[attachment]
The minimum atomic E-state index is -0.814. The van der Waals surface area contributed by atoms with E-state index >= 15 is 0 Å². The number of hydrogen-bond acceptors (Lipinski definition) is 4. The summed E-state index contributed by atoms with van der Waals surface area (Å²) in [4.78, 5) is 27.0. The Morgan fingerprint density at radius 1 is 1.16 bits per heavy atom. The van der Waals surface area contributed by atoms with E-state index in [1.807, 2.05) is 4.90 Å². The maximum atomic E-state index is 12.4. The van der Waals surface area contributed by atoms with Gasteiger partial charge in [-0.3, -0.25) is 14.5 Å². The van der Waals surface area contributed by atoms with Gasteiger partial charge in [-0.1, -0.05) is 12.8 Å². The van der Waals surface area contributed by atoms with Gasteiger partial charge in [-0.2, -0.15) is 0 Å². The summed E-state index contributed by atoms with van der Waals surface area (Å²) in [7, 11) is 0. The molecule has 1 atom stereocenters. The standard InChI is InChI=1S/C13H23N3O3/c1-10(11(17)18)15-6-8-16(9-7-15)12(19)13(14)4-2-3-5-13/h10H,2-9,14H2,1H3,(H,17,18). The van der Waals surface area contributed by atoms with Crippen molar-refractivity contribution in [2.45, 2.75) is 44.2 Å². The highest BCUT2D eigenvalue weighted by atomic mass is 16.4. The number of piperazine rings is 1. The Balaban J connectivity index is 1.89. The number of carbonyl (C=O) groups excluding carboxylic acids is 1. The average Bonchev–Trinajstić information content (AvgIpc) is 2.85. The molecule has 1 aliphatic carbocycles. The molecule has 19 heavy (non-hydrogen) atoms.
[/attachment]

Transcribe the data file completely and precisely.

The minimum atomic E-state index is -0.814. The van der Waals surface area contributed by atoms with E-state index >= 15 is 0 Å². The number of hydrogen-bond acceptors (Lipinski definition) is 4. The summed E-state index contributed by atoms with van der Waals surface area (Å²) in [4.78, 5) is 27.0. The Morgan fingerprint density at radius 1 is 1.16 bits per heavy atom. The van der Waals surface area contributed by atoms with E-state index in [1.807, 2.05) is 4.90 Å². The maximum atomic E-state index is 12.4. The van der Waals surface area contributed by atoms with Gasteiger partial charge in [-0.3, -0.25) is 14.5 Å². The van der Waals surface area contributed by atoms with Gasteiger partial charge in [-0.1, -0.05) is 12.8 Å². The van der Waals surface area contributed by atoms with Gasteiger partial charge in [-0.2, -0.15) is 0 Å². The summed E-state index contributed by atoms with van der Waals surface area (Å²) in [7, 11) is 0. The molecule has 1 atom stereocenters. The standard InChI is InChI=1S/C13H23N3O3/c1-10(11(17)18)15-6-8-16(9-7-15)12(19)13(14)4-2-3-5-13/h10H,2-9,14H2,1H3,(H,17,18). The van der Waals surface area contributed by atoms with Crippen molar-refractivity contribution in [2.45, 2.75) is 44.2 Å². The highest BCUT2D eigenvalue weighted by atomic mass is 16.4. The number of piperazine rings is 1. The Balaban J connectivity index is 1.89. The number of carbonyl (C=O) groups excluding carboxylic acids is 1. The average Bonchev–Trinajstić information content (AvgIpc) is 2.85. The molecule has 1 aliphatic carbocycles. The molecule has 19 heavy (non-hydrogen) atoms.